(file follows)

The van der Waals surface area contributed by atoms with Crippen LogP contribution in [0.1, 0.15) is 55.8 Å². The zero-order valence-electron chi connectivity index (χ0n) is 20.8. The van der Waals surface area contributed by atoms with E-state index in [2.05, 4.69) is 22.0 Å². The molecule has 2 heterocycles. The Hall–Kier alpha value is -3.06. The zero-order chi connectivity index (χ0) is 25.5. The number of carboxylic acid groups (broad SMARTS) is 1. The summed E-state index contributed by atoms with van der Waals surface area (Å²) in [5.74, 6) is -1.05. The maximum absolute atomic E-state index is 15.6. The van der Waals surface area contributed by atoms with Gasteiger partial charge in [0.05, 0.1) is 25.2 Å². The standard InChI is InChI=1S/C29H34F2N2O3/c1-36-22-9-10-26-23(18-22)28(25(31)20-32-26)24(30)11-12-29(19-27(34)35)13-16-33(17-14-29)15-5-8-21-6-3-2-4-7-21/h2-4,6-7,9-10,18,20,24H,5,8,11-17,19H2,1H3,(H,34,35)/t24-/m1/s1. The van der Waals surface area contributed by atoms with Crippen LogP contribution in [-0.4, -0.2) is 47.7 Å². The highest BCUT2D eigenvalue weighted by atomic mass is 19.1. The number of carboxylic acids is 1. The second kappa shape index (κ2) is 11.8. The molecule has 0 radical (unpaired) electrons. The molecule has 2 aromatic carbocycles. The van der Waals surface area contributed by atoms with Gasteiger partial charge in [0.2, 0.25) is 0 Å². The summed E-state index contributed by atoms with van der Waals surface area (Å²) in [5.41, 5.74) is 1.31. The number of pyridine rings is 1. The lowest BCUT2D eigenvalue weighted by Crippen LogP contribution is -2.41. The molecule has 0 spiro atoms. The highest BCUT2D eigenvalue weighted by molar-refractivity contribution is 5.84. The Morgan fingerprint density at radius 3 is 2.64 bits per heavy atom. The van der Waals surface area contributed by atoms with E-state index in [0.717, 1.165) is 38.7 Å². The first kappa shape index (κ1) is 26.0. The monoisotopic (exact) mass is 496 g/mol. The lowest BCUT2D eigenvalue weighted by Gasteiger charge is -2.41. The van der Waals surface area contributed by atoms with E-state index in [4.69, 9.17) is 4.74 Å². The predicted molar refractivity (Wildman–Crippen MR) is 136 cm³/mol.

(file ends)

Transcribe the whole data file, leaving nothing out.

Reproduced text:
The van der Waals surface area contributed by atoms with Crippen LogP contribution in [0.1, 0.15) is 55.8 Å². The zero-order valence-electron chi connectivity index (χ0n) is 20.8. The van der Waals surface area contributed by atoms with E-state index in [2.05, 4.69) is 22.0 Å². The molecule has 2 heterocycles. The Hall–Kier alpha value is -3.06. The zero-order chi connectivity index (χ0) is 25.5. The number of carboxylic acid groups (broad SMARTS) is 1. The summed E-state index contributed by atoms with van der Waals surface area (Å²) in [5.74, 6) is -1.05. The maximum absolute atomic E-state index is 15.6. The van der Waals surface area contributed by atoms with Gasteiger partial charge in [0.05, 0.1) is 25.2 Å². The standard InChI is InChI=1S/C29H34F2N2O3/c1-36-22-9-10-26-23(18-22)28(25(31)20-32-26)24(30)11-12-29(19-27(34)35)13-16-33(17-14-29)15-5-8-21-6-3-2-4-7-21/h2-4,6-7,9-10,18,20,24H,5,8,11-17,19H2,1H3,(H,34,35)/t24-/m1/s1. The van der Waals surface area contributed by atoms with Crippen LogP contribution in [-0.4, -0.2) is 47.7 Å². The highest BCUT2D eigenvalue weighted by atomic mass is 19.1. The number of carboxylic acids is 1. The second kappa shape index (κ2) is 11.8. The molecule has 0 radical (unpaired) electrons. The molecule has 2 aromatic carbocycles. The van der Waals surface area contributed by atoms with Gasteiger partial charge in [0.2, 0.25) is 0 Å². The summed E-state index contributed by atoms with van der Waals surface area (Å²) in [5.41, 5.74) is 1.31. The number of pyridine rings is 1. The lowest BCUT2D eigenvalue weighted by Crippen LogP contribution is -2.41. The molecule has 0 spiro atoms. The highest BCUT2D eigenvalue weighted by molar-refractivity contribution is 5.84. The Morgan fingerprint density at radius 3 is 2.64 bits per heavy atom. The van der Waals surface area contributed by atoms with E-state index in [0.717, 1.165) is 38.7 Å². The first kappa shape index (κ1) is 26.0. The monoisotopic (exact) mass is 496 g/mol. The lowest BCUT2D eigenvalue weighted by Gasteiger charge is -2.41. The van der Waals surface area contributed by atoms with E-state index in [4.69, 9.17) is 4.74 Å². The predicted molar refractivity (Wildman–Crippen MR) is 136 cm³/mol.